Owner’s guide to commercial-grade Internet bandwidth

I’ve been meaning to write this for the longest time. After nearly ten years of helping thousands of Kansas City companies select the right Internet connection, I want to boil down our experience—stripping out the marketing hype— to a few paragraphs that will help non-technical business owners understand their Internet choices.

To frame this, keep in mind your choices are:

  • T1
  • Cable Internet (standard or commercial-grade)
  • DSL
  • High speed wireless
  • Fiber optic

My conclusions:

#1: The quality of your Internet connection is best gauged by its consistency and its committed, dedicated upstream speed.

#2: The downstream (or download) speed is the least reliable indicator of actual performance.

The reason for these two conclusions is that some networks make extensive use of shared facilities (especially cable TV providers like Time Warner Cable and Comcast), and shared facilities can be overloaded.

These providers may boast a huge downstream speed, but that number is largely meaningless because it is usually a best-case number. Additionally downstream speeds are seldom the overall choke point in the network.

Note: if the up and down speeds are the same, the connection is likely to be non-shared, but if they are different, it’s a dead-giveaway that it’s a shared connection. For instance, a 35 MB x 5 MB is a shared connection. A 50 MB x 50 MB is not.

#3: There is no “one size fits all.” The right choice for you is dependent largely on your answers to these questions:

  • Do you download a lot of video?
  • Do you upload a lot of video?
  • Do you have cloud-based phone system?
  • How many employees are on computers most of the day?
  • Are any of your key business systems cloud-based? (e.g. Microsoft 365)?
  • Are you extra-sensitive to downtime, no matter how brief?

#4: The bandwidth market is not efficient. It is amazing how much prices vary by location. On one side of the street a fiber connection can be $1,000 per month and on the other, $400. One building can be hit by an inexpensive, high quality fixed wireless link, and the next-door neighbor might be completely blocked by another building. It is worth having Avid Communications do the research to determine what the options are at your specific location, something that would take a great deal of time and legwork to do on your own.

#5: DSL is rarely the right choice. It’s poor value for the money and not terribly reliable. Being a shared network, its upstream performance is particularly bad.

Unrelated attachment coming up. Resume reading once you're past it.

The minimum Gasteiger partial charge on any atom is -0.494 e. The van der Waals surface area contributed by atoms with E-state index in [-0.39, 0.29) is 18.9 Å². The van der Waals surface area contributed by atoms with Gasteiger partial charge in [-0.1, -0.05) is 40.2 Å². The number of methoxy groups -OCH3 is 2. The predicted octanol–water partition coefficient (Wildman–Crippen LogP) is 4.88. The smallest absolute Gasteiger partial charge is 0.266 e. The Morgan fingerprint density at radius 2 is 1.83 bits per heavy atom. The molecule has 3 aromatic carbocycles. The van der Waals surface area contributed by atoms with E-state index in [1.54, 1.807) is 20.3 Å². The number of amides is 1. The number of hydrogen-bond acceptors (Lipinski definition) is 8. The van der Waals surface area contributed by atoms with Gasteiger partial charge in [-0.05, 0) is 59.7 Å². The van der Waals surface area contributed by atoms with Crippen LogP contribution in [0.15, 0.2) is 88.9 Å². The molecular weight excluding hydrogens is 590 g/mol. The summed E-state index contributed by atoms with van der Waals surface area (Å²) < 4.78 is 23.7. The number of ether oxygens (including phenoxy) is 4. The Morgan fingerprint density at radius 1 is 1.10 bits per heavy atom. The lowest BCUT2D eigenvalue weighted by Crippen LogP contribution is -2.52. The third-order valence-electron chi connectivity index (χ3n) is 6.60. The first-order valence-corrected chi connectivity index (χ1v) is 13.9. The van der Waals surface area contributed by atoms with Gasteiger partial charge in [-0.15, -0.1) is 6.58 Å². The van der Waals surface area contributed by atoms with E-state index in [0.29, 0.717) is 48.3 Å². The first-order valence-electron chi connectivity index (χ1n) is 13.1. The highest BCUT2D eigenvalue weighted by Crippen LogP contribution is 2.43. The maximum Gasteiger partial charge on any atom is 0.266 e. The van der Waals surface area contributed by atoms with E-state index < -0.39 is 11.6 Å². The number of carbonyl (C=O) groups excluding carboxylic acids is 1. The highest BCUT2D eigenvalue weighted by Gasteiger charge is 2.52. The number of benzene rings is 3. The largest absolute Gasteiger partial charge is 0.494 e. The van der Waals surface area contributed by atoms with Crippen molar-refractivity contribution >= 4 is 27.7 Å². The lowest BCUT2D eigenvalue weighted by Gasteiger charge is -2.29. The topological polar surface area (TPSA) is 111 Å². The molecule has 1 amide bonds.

#6: Fixed wireless should not be overlooked. It’s not as glamorous as fiber, but it’s inexpensive, high-capacity, symmetrical and fast to install. This technology has rapidly advanced in the last couple of years, and now even gigabit service is possible with it.

#7: The old workhorse T1, when combined with other links, can result in one of the most reliable, high-capacity networks.

#8: Google Fiber—it’s the big wild-card. We have a number of clients who use Google Fiber and T-1 service through a pilot program. We see this as a very effective combination. The details of Google’s broader offering have not been disclosed, but we anticipate that Google Fiber will be a high-bandwidth, reliable and economical connection for commercial users.

#9: Cable-based connections vary widely. For smaller businesses, this might be an acceptable link for both voice and data services. We certainly have a number of businesses we serve this way. But in about 10% of the cases, the connection (at least initially) is unreliable, especially in support of voice or other upstream-demanding services.

How I would do it:

If I owned a company that had 25 employees, here’s how I would go about making my decision:

  1. I’d see if fiber or fixed wireless was available at my location. If both were, I’d go with fixed wireless if it’s cost (plus the cost of a T1 connection to carry voice traffic) was $200 less than the fiber connection. Example: $300/month 10 MB x 10 MB fixed wireless +$250/month T1 = $550/month. I’d choose fiber if its price was less than $750 per month.
  2. If fiber-only was an option, I’d pay up to $1,000/month for the connection.
  3. If fiber was too costly, I’d look at getting a commercial grade coax connection coupled with a T1, and set them up to work in tandem. The total cost of this is likely to be $500 to $600/month. The T1 will provide better bandwith for upstream, sensitive applications like voice, and failover mode will improve the overall reliability of the cable connection.
  4. If commercial-grade cable wasn’t available, I’d look at bonding together several T-1 circuits for better bandwidth. Three T-1’s would be $750/month.

In each case, I’m paying particular attention to the upstream capacity and whether that capacity is shared or not.

Note: Finding out what’s available at any location can be a major ordeal. KC has eight fiber providers, at least four fixed wireless providers, and three cable providers. Contact Avid, your one-stop source of information about what is available at your address.


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